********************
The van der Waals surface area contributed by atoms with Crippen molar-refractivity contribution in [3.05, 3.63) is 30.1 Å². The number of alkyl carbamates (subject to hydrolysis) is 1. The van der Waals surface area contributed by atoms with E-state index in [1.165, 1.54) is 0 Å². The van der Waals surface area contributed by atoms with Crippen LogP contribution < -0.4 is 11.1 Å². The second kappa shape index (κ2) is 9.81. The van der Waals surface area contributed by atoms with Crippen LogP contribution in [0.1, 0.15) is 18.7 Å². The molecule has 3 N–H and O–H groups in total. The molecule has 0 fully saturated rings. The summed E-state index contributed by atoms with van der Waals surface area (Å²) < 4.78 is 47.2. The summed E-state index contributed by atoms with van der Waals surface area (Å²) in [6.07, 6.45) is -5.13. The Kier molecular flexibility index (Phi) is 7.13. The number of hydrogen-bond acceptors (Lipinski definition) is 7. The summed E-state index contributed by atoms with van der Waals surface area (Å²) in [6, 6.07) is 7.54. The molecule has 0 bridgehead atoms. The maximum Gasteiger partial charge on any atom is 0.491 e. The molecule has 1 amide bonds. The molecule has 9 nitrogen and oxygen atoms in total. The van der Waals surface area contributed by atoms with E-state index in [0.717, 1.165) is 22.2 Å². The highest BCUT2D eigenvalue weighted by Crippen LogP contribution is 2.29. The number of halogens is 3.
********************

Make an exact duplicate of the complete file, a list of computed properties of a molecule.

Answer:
The van der Waals surface area contributed by atoms with Crippen molar-refractivity contribution in [3.05, 3.63) is 30.1 Å². The number of alkyl carbamates (subject to hydrolysis) is 1. The van der Waals surface area contributed by atoms with E-state index in [1.165, 1.54) is 0 Å². The van der Waals surface area contributed by atoms with Crippen LogP contribution < -0.4 is 11.1 Å². The second kappa shape index (κ2) is 9.81. The van der Waals surface area contributed by atoms with Crippen LogP contribution in [0.1, 0.15) is 18.7 Å². The molecule has 3 N–H and O–H groups in total. The molecule has 0 fully saturated rings. The summed E-state index contributed by atoms with van der Waals surface area (Å²) < 4.78 is 47.2. The summed E-state index contributed by atoms with van der Waals surface area (Å²) in [6.07, 6.45) is -5.13. The Kier molecular flexibility index (Phi) is 7.13. The number of hydrogen-bond acceptors (Lipinski definition) is 7. The summed E-state index contributed by atoms with van der Waals surface area (Å²) in [6, 6.07) is 7.54. The molecule has 0 bridgehead atoms. The maximum Gasteiger partial charge on any atom is 0.491 e. The molecule has 1 amide bonds. The molecule has 9 nitrogen and oxygen atoms in total. The van der Waals surface area contributed by atoms with E-state index in [0.717, 1.165) is 22.2 Å². The highest BCUT2D eigenvalue weighted by Crippen LogP contribution is 2.29. The number of halogens is 3.